The proportion of U.S. homeowners turning delinquent on mortgages backing the securities that roiled the global financial system has tumbled in the past three months, even after accounting for a typical seasonal improvement, according to RBS Securities Inc.
Of borrowers with subprime loans in 2007-issued bonds who had never missed payments, an average of 2.6 percent fell behind each month, a drop from 3.7 percent in February, representing a 15 percent decline after seasonal adjustments, according to RBS Securities analysts.
“We believe that the last few months’ performance points to a fundamentally positive shift in borrower behavior,” Paul Jablansky, Desmond Macauley and Ying Wang, analysts at the Stamford, Connecticut-based unit of Royal Bank of Scotland Plc, wrote in a June 8 report. If sustained, the trend can “substantially increase the attractiveness” of related bonds, they said.
Slowing delinquencies on risky mortgages have helped boost prices this year for related securities without government- backed guarantees, as the U.S. employment market shows signs of stabilizing and the transactions experience what Barclays Plc analysts term “credit burnout,” or a flushing of the weakest borrowers from the pools through defaults.
The trend may be the first step in a lessening of pressure from distressed-property sales in the U.S. housing market, which real-estate-data firm Radar Logic Inc. said in a report today is likely to experience a “second dip” in prices to new lows after they stabilized last year following record declines.
The monthly rate of new delinquencies among all loans in non-agency mortgage bonds fell to 1.2 percent as of May reports from trustees, covering payments due in April, according to Austin, Texas-based Amherst Securities Group LP. That’s the low since 2007, down from more than 2.5 percent early last year.
On an absolute basis, new delinquencies also declined in early 2009, before rising later last year, reflecting the typical seasonal pattern partly related to income-tax refunds and winter holiday spending.
Lenders seized a record 93,777 homes in May, up 44 percent from a year earlier, after the pace slowed amid government- encouraged efforts to rework debt, new state foreclosure rules and a flood of defaults hitting courts and loan-servicing departments, Irvine, California-based data company RealtyTrac Inc. said today.
“There are still almost 5 million loans more than 90 days past due,” New York-based Radar Logic said in an e-mailed note. “As these mortgages move through the foreclosure process -- slowly, for now, but perhaps more rapidly in the near future -- the inventory of bank-owned homes is going to increase, barring a significant increase in the rate at which banks liquidate” seized homes.
More than 27.4 percent of mortgages underlying the $1.5 trillion of non-agency securities were at least 60 days late, in foreclosure or already turned into seized property as of April bond reports, up from 27.2 percent in January and 22.5 percent a year earlier, according to data compiled by Bloomberg.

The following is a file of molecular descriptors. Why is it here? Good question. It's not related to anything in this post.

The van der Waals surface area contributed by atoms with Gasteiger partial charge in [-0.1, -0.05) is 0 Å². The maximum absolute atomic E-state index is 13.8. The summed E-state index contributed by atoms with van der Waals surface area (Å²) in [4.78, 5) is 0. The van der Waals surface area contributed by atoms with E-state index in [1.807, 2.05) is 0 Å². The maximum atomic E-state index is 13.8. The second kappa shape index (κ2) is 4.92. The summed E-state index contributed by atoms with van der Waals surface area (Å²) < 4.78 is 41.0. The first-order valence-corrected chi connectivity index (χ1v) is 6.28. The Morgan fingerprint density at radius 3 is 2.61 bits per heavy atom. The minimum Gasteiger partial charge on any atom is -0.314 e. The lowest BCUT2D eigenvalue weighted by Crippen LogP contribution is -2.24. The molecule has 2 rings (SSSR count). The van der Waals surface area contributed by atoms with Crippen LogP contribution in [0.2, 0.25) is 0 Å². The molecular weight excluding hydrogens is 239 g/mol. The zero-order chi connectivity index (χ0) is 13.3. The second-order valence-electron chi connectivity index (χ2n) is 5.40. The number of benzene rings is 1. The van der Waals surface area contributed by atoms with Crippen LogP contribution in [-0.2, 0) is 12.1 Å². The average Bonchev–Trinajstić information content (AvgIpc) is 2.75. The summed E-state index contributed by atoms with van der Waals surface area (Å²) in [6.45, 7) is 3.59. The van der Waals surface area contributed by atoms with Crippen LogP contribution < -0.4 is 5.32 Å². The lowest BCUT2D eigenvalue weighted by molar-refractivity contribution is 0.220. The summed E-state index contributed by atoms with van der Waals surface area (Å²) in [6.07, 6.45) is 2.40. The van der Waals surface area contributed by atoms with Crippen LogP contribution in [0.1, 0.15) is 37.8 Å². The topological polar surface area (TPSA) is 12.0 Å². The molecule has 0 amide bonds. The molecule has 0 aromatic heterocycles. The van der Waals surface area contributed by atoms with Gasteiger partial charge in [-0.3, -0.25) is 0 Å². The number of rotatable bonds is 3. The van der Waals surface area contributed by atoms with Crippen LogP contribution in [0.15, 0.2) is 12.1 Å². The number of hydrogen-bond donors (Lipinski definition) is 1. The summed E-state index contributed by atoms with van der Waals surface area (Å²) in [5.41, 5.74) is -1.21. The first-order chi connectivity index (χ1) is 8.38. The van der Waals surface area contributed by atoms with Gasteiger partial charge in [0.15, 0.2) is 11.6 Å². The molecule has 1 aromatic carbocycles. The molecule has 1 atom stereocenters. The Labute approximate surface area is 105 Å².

The level peaked at 27.9 percent in February. Another 3.14 percent of loans were 30 days late as of the April bond reports, a two-year low and down from a record 4.3 percent in December 2008. Among just subprime mortgages, a total of 43.3 percent were delinquent or defaulted, the data show.
TCW Group Inc., which oversees about $115 billion, is among investors that think non-agency mortgage bonds are “extremely cheap on a relative basis” because of the improving borrower performance, Bryan Whalen, co-head of the Los Angeles-based asset manager’s mortgage- and asset-backed bond group, said. He’s buying securities where “bad borrowers have been leaving the pools at a quicker rate than good borrowers can refi.”
A Markit ABX index of credit-default swaps tied to 20 subprime-loan bonds rated AAA when created in the first half of 2007 has climbed 16.9 percent this year to 40.25 yesterday, according to London-based administrator Markit Group Ltd. Higher ABX index levels generally indicate less pessimism about the bonds’ values.
The ABX.HE.AAA.07-2 index, which trades at levels similar to the prices of the underlying securities in cents on the dollar, rose to 46.75 on May 3, the highest since October 2008, after falling to as low as 23.1 in April 2009, from 100 in 2007.
Almost a quarter of U.S. mortgage borrowers owed more than their homes were worth in the first quarter, a situation that may eventually prompt homeowners who haven’t been delinquent to default, according to data compiled by Seattle-based Zillow.com.
About 23 percent of Americans believe defaulting on a so- called underwater mortgage is justifiable, according to the results of a survey by Silver Spring, Maryland-based National Foundation for Credit Counseling released June 8.
Subprime mortgages were given to borrowers with poor credit or high debt.
Data on prime-jumbo mortgages in non-agency securities haven’t suggested the same improvement as seen with subprime debt, according to analysts including those at RBS and Credit Suisse Group. For instance, the amount of loans 30-to-60 days late among adjustable-rate jumbo mortgages in bonds created in the second half of 2006 climbed to 2.5 percent in May, from 2.2 percent the previous month, according to a Credit Suisse report last month.
Jumbo mortgages are larger than government-supported Fannie Mae and Freddie Mac can finance, currently from $417,000 to $729,750 in high-cost areas.